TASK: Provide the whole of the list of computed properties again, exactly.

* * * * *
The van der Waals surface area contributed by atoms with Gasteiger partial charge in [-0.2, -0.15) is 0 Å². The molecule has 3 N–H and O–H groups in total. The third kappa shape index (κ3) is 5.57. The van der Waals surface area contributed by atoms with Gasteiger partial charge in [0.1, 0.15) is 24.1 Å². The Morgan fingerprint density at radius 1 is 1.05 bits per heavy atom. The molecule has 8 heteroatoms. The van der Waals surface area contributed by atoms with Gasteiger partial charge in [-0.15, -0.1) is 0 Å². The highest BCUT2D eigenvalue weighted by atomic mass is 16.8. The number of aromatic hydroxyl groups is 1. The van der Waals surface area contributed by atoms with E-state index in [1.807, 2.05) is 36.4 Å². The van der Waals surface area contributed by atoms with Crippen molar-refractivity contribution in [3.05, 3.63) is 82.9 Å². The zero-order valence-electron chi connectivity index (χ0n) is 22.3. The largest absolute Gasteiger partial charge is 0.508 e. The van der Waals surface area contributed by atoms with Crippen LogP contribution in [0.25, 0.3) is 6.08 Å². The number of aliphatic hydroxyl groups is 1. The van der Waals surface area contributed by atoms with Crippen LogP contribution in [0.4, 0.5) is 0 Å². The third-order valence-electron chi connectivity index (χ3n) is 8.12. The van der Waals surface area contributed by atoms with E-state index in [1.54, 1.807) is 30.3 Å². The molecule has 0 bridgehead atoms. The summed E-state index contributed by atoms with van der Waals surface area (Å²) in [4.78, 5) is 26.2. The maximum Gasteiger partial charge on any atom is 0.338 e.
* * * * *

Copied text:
The van der Waals surface area contributed by atoms with Gasteiger partial charge in [-0.2, -0.15) is 0 Å². The molecule has 3 N–H and O–H groups in total. The third kappa shape index (κ3) is 5.57. The van der Waals surface area contributed by atoms with Gasteiger partial charge in [0.1, 0.15) is 24.1 Å². The Morgan fingerprint density at radius 1 is 1.05 bits per heavy atom. The molecule has 8 heteroatoms. The van der Waals surface area contributed by atoms with Gasteiger partial charge in [-0.15, -0.1) is 0 Å². The highest BCUT2D eigenvalue weighted by atomic mass is 16.8. The number of aromatic hydroxyl groups is 1. The van der Waals surface area contributed by atoms with E-state index in [1.807, 2.05) is 36.4 Å². The van der Waals surface area contributed by atoms with Crippen molar-refractivity contribution in [3.05, 3.63) is 82.9 Å². The zero-order valence-electron chi connectivity index (χ0n) is 22.3. The largest absolute Gasteiger partial charge is 0.508 e. The van der Waals surface area contributed by atoms with Crippen LogP contribution in [0.25, 0.3) is 6.08 Å². The number of aliphatic hydroxyl groups is 1. The van der Waals surface area contributed by atoms with Crippen LogP contribution in [0.4, 0.5) is 0 Å². The third-order valence-electron chi connectivity index (χ3n) is 8.12. The van der Waals surface area contributed by atoms with E-state index in [1.54, 1.807) is 30.3 Å². The molecule has 0 bridgehead atoms. The summed E-state index contributed by atoms with van der Waals surface area (Å²) in [4.78, 5) is 26.2. The maximum Gasteiger partial charge on any atom is 0.338 e.